Putting My Eggs in One Basket
My frozen eggs did not give me a child, but they did help me find my soul mate
This is part two in MeiMei's quest for motherhood. Stay tuned for part three as told by her husband, Kiran. If you missed it, here's part one.
At 37, I felt like a stranger in my own life. How had I wound up a disoriented divorcée panicking about ever having a child of my own? Where was the happy ending Disney promised me when I was a little girl? Why had I failed at forming a family – the adult achievement I valued above any other?
In the face of this despair, I opted for an experimental insurance policy – I froze my eggs. After two weeks of injecting myself with hormones nightly, several ultrasounds, and one small surgical procedure, I put 18 eggs on ice.
My little cryogenic insurance policy gave me the space to make dating choices driven by genuine connection rather than desperation. I returned to enjoying the single life and went on first, even second dates without launching into semi-psychotic rants about how much I wanted to have kids – now.
Six months after storing my future, I received a call from my friend Kiran. "How are you doing?" he asked.
"I'm alright. But I'm single…"
His voice jumped an octave. "Really? Me, too!"
"Well, we should be together, then," I blurted before my inner censor could kick in.
Kiran laughed. "We should."
I had met Kiran three years earlier on a beach in Costa Rica. We'd both been surfing, and he stood on the sand smiling at me like something out of a romance novel – a hot, wet mess of bulging arm muscles, curly black hair, and coffee ice cream skin. I felt compelled to say hello.
Our chatter did not pause for the next hour. We discovered that we were both living in California, divorced and childless, in our late 30s, and eager to start families. Even more remarkable, we had both journeyed to Nosara to write and surf for several months. The only rub: This was the last day of my retreat, the first of his. We swapped contact info and promised to connect in person back on American soil.
The email trail formed immediately and quickly brought us closer to each other than we had ever felt to anyone else. Though we were 350 miles apart and both intermittently sucked back into our other relationships, our friendship blossomed.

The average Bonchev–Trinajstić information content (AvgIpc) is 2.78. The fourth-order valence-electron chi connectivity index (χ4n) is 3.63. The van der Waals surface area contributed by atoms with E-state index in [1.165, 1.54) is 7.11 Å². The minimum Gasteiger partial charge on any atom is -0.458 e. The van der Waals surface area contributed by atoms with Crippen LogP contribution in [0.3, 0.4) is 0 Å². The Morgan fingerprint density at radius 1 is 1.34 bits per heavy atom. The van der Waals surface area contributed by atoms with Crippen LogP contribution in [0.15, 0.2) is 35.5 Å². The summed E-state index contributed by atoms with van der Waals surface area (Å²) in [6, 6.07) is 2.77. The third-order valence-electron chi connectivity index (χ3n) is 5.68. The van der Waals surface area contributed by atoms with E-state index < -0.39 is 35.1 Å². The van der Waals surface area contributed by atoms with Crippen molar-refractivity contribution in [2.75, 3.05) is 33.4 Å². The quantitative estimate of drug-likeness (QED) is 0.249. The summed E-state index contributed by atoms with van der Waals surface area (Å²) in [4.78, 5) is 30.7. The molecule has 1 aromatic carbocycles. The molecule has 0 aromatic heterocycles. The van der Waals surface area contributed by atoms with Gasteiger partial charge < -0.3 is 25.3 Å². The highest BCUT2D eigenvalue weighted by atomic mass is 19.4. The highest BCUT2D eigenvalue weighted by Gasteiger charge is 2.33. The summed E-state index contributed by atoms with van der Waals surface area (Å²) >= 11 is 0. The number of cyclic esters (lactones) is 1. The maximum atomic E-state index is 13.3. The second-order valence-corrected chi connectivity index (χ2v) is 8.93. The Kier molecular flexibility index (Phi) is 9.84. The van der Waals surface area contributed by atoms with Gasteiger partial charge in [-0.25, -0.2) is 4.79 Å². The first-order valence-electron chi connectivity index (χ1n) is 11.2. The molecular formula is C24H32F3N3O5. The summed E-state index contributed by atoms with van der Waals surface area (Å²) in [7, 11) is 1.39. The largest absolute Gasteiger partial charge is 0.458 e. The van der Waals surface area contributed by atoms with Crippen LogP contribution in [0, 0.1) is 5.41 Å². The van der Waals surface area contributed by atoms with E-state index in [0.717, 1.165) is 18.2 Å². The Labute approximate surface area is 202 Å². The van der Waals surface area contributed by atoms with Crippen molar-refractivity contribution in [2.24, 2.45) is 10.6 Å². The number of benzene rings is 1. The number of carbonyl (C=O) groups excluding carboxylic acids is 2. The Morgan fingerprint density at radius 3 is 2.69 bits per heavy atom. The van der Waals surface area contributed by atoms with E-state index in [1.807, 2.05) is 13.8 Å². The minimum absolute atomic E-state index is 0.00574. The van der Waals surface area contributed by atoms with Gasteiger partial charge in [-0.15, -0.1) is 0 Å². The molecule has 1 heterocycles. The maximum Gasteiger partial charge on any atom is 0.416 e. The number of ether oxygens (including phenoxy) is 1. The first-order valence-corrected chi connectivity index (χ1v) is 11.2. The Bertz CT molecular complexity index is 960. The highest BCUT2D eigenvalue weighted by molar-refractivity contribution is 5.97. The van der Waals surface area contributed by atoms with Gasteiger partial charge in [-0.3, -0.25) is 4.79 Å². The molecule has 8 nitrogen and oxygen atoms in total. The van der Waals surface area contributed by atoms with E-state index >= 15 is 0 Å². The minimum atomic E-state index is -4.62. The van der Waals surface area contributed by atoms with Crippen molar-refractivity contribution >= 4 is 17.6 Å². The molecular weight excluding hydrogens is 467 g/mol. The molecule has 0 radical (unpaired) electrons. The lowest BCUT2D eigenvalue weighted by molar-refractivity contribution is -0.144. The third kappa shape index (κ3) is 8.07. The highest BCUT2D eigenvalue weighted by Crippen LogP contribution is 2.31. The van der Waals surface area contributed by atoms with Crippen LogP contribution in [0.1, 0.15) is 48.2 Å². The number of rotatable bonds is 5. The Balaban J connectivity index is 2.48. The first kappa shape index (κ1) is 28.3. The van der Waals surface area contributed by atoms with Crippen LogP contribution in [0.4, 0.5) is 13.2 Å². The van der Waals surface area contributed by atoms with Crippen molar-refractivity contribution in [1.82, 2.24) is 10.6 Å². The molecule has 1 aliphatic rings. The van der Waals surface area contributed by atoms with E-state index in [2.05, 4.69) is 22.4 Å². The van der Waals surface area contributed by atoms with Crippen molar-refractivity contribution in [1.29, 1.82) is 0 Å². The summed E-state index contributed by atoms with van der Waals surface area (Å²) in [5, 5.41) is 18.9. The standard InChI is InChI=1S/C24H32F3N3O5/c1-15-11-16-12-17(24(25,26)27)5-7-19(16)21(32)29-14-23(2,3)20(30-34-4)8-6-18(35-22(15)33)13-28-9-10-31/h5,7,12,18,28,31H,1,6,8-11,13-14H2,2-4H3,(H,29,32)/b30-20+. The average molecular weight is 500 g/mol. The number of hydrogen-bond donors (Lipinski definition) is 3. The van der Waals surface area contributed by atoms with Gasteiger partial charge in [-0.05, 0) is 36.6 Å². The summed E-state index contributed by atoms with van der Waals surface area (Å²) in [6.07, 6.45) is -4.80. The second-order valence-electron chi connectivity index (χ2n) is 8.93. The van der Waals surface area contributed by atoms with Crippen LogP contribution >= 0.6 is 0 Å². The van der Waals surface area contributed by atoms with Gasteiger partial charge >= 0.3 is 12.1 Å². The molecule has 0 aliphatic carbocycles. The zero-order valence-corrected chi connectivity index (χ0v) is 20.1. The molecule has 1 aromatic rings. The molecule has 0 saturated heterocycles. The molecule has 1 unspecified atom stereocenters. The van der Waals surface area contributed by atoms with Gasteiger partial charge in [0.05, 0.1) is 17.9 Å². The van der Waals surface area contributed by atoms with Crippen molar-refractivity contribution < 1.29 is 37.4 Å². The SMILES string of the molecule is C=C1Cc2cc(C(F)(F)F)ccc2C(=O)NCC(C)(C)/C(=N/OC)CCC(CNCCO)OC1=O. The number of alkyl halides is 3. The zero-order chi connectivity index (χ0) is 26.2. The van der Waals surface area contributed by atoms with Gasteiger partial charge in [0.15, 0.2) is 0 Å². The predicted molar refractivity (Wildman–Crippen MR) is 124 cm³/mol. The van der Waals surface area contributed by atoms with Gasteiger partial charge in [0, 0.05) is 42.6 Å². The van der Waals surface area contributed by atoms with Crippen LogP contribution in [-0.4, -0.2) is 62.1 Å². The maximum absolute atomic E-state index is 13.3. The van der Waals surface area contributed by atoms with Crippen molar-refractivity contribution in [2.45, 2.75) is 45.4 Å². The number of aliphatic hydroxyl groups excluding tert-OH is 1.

We'd kept in contact by phone and email until that evening, six months after I had iced down my eggs, when Kiran called to announce that he was single. Then we jumped on the high-speed rail.
Within three months, I had quit my job in San Francisco and moved in with Kiran in Los Angeles. We got married three months later.
During my difficult single years, my psychotherapist read to me a line that poet Theodore Roethke had written about his wife. She was, he said, "More than I'd hoped, less than I dreamed." Kiran had encountered the same quote while trying to make things work with his ex-girlfriend. Yet the sentiment – that we ought to be willing to compromise – hadn't sat well with either one of us.
Now that we had found true love, we knew Roethke had it wrong. We modified the quote, saying about one another: "You are more than I dreamed, everything I deserve."
We began trying to get pregnant immediately. Seven months later, we succeeded. In spite of having felt ready for parenthood for years, we found ourselves as giddy as teenagers.
But when we went to the doctor's office for the eight-week checkup, instead of hearing our baby's heartbeat for the first time, we heard and saw nothing. Just an empty sac. I had miscarried. As I mourned that tiny, incomplete life, my solace was the knowledge that I had those 18 frozen eggs if I ever needed them.
And we did.
When my 40th birthday loomed on the horizon, I still wasn't pregnant. We had been trying for a year and a half. Although my frozen eggs were only two years younger than I was, they significantly improved my chances of success with IVF. I congratulated myself on my foresight as I arranged to have them shipped from San Francisco.
But the day after the shipping company confirmed that my precious cargo had been safely delivered, I received a call from my doctor in LA. "I'm sorry, MeiMei. I have bad news for you. It appears that all 18 of your eggs were destroyed."
It took me several minutes to process what I'd just heard. My eggs were now a worthless scramble. The $12,000 I had spent and the emotional agony I'd gone through as a single woman – was all for nothing.
I screamed at God, "How can you betray me? What have I done to deserve this? Haven't I been a good person? All I want is for my dream of having a family to come true!"
It took weeks of coping with depression, hours of doing yoga and meditating, and many mornings of patting my swollen eyelids with cucumber gel for me to begin to accept my new reality: There was no more backup plan.
"Didn't anyone ever tell you not to put all your eggs in one basket?" my brother joked. I had recovered enough by that point to let out a weak laugh.
My fertility doctor assured me that I still had a decent shot at bearing my own children. There was hope. But our first two rounds of IVF failed.
The surprising thing? I'm okay. And that's because of the meaning I have gained from this mess of broken eggs and dreams – from my infertility to my relationship failures. My partnership with Kiran is the most important aspect of my life. While my 18 frozen Plan Bs didn't help me the way I intended, they did at least buy me the time and peace of mind to find true love.
And there's more: Motherhood may not happen for me the way I imagined back when I used to role-play with my dolls. I may never give birth to my own biological child. In that case, Kiran and I are open to adoption. But no matter what, however it happens, we feel certain that the little person who eventually makes his or her way into our lives will be more than we dreamed, and everything we deserve.